Metaconstitution

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Delegates of the Philadelphia Convention. Before this meeting, only a de facto metaconstitution existed.

A metaconstitution is a set of pre-constitutional rules.[1] It is in lieu of a formalized constitution and consists of accepted axiomatic policy.[2] The constitution is similar to or developed from this. A metaconstitution is also less binding, and can be used to a less rigid form of government. To many nations, the metaconstitution provides an "exit-option", where they may variate from the written document.[3] A metaconstitution, unlike formal constitutions, never needs to be written. Its creation results from the morality and judgment of the people. To be formulated, the people must be generally opposed to anarchy and must desire some form of governing force.[4]

Although vague in concept, the metaconstitution almost always creates the basic roles of leader v. follower. The purpose of the document, however, prevents the placement of total power on the leader. The populace is trusted to self-govern except in severe cases. Such theory does not differ much from salutary neglect or laissez faire.

Historical concept[edit]

Many prominent political philosophers have discoursed on the subject of metaconstitutionalism, though not directly. Some address the topic as a looser constitution in which the government's singular duty is to protect the people and vice versa. Per Alexis de Tocqueville:

The concept of metaconstitutionalism received light during the Constitutional Convention, as a possible replacement to the Articles of Confederation. Per the Federalist, Number 51:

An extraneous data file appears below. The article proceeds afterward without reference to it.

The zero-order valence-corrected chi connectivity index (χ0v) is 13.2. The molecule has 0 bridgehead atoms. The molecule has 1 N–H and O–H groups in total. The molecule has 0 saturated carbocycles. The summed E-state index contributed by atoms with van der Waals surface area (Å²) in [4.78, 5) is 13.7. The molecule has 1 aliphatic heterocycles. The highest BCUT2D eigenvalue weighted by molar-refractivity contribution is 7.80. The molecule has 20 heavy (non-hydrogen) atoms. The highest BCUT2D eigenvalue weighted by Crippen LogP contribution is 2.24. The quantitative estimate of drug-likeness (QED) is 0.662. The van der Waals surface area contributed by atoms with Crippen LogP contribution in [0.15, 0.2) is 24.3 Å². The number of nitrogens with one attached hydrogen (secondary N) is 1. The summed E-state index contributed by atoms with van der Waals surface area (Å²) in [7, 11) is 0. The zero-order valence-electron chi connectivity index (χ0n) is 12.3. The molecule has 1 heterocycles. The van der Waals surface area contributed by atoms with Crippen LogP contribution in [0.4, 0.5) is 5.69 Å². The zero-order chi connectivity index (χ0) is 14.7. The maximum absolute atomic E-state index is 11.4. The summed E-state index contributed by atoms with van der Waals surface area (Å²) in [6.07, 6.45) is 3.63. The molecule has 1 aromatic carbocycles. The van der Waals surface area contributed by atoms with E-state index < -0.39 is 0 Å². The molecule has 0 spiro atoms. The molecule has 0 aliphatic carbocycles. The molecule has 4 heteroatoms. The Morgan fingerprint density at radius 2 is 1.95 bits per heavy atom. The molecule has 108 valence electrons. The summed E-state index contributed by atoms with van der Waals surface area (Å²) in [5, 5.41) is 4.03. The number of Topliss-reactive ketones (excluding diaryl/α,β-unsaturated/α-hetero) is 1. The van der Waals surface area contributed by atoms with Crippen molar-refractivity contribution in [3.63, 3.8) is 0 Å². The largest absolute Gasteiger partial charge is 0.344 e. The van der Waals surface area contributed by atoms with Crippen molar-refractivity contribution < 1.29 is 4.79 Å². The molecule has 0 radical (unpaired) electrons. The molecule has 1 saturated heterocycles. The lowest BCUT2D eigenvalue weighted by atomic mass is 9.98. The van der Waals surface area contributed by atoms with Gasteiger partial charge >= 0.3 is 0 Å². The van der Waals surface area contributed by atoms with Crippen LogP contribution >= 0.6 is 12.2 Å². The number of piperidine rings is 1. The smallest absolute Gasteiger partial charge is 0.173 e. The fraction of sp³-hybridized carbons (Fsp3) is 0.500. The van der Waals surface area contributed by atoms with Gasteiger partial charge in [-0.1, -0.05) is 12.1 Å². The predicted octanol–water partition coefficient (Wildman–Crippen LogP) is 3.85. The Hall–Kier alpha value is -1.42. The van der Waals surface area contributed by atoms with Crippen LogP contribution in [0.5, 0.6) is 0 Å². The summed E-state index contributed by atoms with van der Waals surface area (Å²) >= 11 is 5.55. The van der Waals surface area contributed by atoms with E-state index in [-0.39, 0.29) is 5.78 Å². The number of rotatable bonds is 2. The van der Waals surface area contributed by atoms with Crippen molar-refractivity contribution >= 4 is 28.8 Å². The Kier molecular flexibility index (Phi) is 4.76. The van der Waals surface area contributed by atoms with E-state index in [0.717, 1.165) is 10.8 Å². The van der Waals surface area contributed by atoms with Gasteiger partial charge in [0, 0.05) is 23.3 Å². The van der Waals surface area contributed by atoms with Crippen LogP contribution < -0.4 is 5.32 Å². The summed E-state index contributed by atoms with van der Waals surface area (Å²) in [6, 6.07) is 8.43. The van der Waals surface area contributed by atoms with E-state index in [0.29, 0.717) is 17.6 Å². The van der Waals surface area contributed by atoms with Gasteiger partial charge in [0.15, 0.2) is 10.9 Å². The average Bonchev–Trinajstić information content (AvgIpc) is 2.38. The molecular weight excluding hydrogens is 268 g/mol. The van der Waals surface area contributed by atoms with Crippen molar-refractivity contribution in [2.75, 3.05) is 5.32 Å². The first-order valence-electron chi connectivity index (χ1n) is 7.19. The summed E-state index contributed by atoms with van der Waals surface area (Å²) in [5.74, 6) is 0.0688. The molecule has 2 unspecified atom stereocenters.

Metaconstitutions[edit]

Criticisms[edit]

A metaconstitution is constructed to provide a looser equivalent for government. However, a metaconstitutionalistic society is more likely to suffer from domestic disorder.[5] This is because the government cannot wield any power to control the outbreak. Lack of trade and corruption are also major difficulties for a metaconstitution. Again, the governments legal inability to enforce powerful law prevents it from containing situations.[5] In this usage of "metaconstitution", it can also mean a constitution with a nearly non-existent executive branch.

See also[edit]

References[edit]

  1. ^ These rules are often referred to as "metarules". The metarules are developed from axioms appropriate to the time period. Thus, what is actually constructed can be variable.
  2. ^ Alexander, Larry. Constitutionalism:Philosophical Foundations. Cambridge University Press. pp. 2–3. ISBN 0-521-79999-6. 
  3. ^ Aaken, Anne Van; Christian List; Christoph Lutege. Deliberation and Decision. Ashgate Publishing, Ltd. p. xvii. ISBN 0-7546-2358-0. 
  4. ^ O'Mahony, Paul. Criminal Justice in Ireland. Institute of Public Administration. p. 76. ISBN 1-902448-71-5. 
  5. ^ a b Kromkowski, Charles Aloysius. Recreating the American Republic. Cambridge University Press. p. xxviii. ISBN 0-521-80848-0. 

External links[edit]